Baker’s Rack

IMG_2277

This might be my favorite project to date. I really can’t believe how easy it was! And it looks like it’s from Pottery Barn or something! I first saw this project on the Lowes project site, and then made some modifications from there. I really like the kind of rustic/industrial look, but I don’t want a purely industrial house. Just some touches here and there. I also love to bake, and needed somewhere to put all of my baking supplies. There is plenty of cabinet space, but baking supplies are so cute and I think they deserve to be shown, as long as they don’t take up a bunch of counter space (which we do not have). So I came across these shelves and knew they would be perfect!

Materials:

(5) Wooden Planks (I used 1x12s at 4 feet long; You can also buy huge sheets of plywood, but I liked them pre-cut)

(16) ¾” galvanized pipes at 18” long (you can vary the height; I measured the height of my mixer and gave it some extra space)

(8) floor flanges (found in the plumbing section)

(12) ¾”  pipe couplings

(4) wheel casters

(48) ½” #8 Wood Screws

Stain or paint of choice

One note before I begin: They do sell galvanized pipes at pre-cut lengths but it was way cheaper to buy a few long ones and have them cut them and thread them all at Lowes or Home Depot. Plan an extra day to leave them overnight.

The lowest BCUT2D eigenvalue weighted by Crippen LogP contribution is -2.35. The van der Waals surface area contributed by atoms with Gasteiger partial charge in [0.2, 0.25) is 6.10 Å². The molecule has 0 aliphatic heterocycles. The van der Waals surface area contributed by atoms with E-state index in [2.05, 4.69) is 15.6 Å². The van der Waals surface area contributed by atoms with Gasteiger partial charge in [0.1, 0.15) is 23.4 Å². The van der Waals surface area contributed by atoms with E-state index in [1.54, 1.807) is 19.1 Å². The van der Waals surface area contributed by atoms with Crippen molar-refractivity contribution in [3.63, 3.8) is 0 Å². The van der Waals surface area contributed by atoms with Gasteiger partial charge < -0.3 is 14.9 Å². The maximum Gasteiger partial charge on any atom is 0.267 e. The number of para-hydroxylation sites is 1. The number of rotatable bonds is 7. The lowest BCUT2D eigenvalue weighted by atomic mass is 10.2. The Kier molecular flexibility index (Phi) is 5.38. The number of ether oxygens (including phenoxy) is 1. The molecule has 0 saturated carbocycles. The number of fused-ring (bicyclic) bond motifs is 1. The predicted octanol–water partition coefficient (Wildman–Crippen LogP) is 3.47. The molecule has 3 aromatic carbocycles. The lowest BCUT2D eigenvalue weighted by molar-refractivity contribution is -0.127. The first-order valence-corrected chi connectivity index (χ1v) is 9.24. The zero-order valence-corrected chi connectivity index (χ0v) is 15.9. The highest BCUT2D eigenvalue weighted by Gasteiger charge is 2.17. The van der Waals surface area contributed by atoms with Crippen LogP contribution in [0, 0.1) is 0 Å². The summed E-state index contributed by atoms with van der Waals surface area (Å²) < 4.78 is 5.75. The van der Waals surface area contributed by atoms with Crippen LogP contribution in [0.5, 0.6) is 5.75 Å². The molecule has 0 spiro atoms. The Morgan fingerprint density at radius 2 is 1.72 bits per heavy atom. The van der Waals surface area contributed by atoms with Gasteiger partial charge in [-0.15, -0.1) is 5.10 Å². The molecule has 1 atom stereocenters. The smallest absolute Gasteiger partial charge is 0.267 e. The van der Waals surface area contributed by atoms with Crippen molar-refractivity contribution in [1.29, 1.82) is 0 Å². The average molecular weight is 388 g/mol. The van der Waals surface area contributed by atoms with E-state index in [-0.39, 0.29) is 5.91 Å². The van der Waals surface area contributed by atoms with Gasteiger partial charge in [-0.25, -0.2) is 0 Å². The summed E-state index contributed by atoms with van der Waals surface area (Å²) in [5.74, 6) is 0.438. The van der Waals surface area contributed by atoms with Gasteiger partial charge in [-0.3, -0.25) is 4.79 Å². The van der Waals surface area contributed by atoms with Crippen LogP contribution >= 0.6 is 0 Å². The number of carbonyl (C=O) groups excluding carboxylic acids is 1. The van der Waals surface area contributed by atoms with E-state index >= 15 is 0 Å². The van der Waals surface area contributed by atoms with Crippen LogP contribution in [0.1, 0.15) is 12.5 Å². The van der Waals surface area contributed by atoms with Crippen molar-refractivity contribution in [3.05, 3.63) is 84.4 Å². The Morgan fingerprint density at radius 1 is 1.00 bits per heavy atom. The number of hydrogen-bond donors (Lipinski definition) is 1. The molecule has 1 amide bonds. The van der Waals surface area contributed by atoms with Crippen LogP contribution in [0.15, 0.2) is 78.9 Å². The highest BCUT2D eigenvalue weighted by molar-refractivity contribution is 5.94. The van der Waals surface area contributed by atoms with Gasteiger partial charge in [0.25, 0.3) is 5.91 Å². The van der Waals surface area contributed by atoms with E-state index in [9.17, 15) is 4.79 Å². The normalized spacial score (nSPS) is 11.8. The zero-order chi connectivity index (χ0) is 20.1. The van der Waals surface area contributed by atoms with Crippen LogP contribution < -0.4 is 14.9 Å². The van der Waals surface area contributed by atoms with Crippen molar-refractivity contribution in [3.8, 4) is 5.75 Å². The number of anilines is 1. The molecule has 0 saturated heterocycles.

Directions:

1)      If you need to, cut and/or sand you wooden planks. I like to buy pre-sanded wood whenever I do just because it saves me so much time, but I’m sure it is cheaper to sand everything yourself.

2)      Stain/paint planks

  1. Because I was going for a rustic feel, I wanted to stain the wood and make it look a little stressed. I knew I wanted a gray undertone with brown as the base color, but didn’t quite know how to get there. I had pine boards, and it is important to know that every type of wood will stain differently.
  2. I started by trying out the white-wash pickling stain by Minwax. It definitely lightened it, but wasn’t at all close to what I was going for.
  3. I then put my favorite stain – Dark Walnut – over the white pickling stain. It was getting there, but wasn’t quite light enough.
  4. I put on a top coat of Weathered Gray, and got the right color!
  5. It was very dependent on how long I let the stain sit. I let the White Pickling Stain soak into the wood and did not wipe any off. Once it was dry (about 15 minutes) I put on a coat of the Dark Walnut. I put the coat onto two boards at a time, grabbed a ton of paper towels, and wiped it off. It probably sat on each plank for about 5 minutes before I wiped it off. After I finished all of those, I put on the Weathered Gray. After coating each board I immediately wiped it off so that there was just a hint of lightening.
  6. Let it dry for at least 24 hours! You don’t want to be moving your boards around and end up with finger spots everywhere!
  7. If you are painting your boards, be sure to put a few top coats on and be sure to let it dry and set for a few days. Paint tends to stay tacky for a while.

3)      Drill the holes for the steel pipe

  1. DON’T TRY TO EYEBALL IT. That’s what I did. Luckily the BF knew how to fix it…
  2. You are not drilling holes into the bottom or top shelves.
  3. Drill the holes in two boards at a time. Set the boards into a vice to hold them perfectly in place. It is helpful to place a rag between the vice and the boards so that the vice doesn’t leave marks in the wood.